The Dallas Morning News
Published: March 11, 2016
To me, the betrayed trust of donors is every bit as bad as stolen valor, people who fraudulently claim heroic military accomplishments. Most of us give to charities because we have a heart and want to do our bit to help, no matter how large or small. And what we want to know is that we’re making a difference and not supporting individual lifestyles or marketing juggernauts.
The Wounded Warrior Project fired CEO Steve Nardizzi (above) and its chief financial officer but contends that media reports of problems with accounting procedures and controls are inaccurate. (2009 File Photo/The Associated Press)I’ve never served in the military. My father, uncle, cousin and grandfather served. So did various members of my wife’s family.
You don’t need a military record to be outraged by the accusations of financial misdeeds at the Wounded Warrior Project. The more I learn about the Wounded Warrior Project controversy, the madder I get. Badly injured servicemen and women seem to have been used as fundraising props.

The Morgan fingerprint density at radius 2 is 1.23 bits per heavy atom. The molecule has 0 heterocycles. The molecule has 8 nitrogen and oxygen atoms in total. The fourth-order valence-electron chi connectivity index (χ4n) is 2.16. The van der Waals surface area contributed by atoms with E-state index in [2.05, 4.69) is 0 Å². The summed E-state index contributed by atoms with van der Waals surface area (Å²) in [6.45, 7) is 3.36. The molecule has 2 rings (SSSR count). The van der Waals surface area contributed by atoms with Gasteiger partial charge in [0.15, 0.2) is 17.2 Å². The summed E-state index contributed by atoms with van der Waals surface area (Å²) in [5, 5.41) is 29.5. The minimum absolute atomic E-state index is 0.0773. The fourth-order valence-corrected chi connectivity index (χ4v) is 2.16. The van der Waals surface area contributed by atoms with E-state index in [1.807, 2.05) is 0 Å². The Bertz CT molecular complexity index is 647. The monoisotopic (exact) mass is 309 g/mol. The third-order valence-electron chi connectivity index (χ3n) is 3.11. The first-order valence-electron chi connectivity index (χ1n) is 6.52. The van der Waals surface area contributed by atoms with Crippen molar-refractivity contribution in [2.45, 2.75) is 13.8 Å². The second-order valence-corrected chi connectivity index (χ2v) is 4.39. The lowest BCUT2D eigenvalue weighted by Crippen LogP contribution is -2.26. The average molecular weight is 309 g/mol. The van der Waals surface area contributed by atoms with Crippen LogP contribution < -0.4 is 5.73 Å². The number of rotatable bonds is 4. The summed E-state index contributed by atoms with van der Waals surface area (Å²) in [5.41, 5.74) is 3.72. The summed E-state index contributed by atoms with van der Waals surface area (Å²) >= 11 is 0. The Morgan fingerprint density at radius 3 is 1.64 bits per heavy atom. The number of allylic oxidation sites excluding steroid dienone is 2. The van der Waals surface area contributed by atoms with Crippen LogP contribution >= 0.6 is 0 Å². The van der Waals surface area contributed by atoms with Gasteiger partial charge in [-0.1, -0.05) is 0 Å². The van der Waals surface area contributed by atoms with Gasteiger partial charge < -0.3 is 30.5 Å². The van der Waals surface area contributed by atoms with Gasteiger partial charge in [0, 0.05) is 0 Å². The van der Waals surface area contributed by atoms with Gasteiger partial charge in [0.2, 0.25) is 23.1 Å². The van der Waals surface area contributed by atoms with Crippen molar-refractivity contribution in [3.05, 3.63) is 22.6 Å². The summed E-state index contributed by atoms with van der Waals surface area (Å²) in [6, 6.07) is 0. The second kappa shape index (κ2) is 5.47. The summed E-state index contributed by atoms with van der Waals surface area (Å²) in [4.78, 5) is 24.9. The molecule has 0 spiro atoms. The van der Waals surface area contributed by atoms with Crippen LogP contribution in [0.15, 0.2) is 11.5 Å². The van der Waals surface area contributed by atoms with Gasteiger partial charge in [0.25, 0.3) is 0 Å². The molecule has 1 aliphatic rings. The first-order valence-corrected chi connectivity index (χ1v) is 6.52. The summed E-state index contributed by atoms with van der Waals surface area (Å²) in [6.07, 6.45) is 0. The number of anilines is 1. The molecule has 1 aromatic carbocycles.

The charity’s board of directors this week fired chief executive officer Steven Nardizzi and chief operating officer Al Giordano after an independent review found serious problems with internal policies, procedures and controls. These were the guys on whose watch the project seemed to lose its bearings. They took the fall.
However, the investigation findings make it sound as though the problems were traceable to lax accounting. Deeper allegations from CBS and The New York Times indicate that money was wasted on lavish parties (and other things) to bolster the lifestyles of top charity leaders. That’s not an accounting mishap; that’s a cultural mindset.
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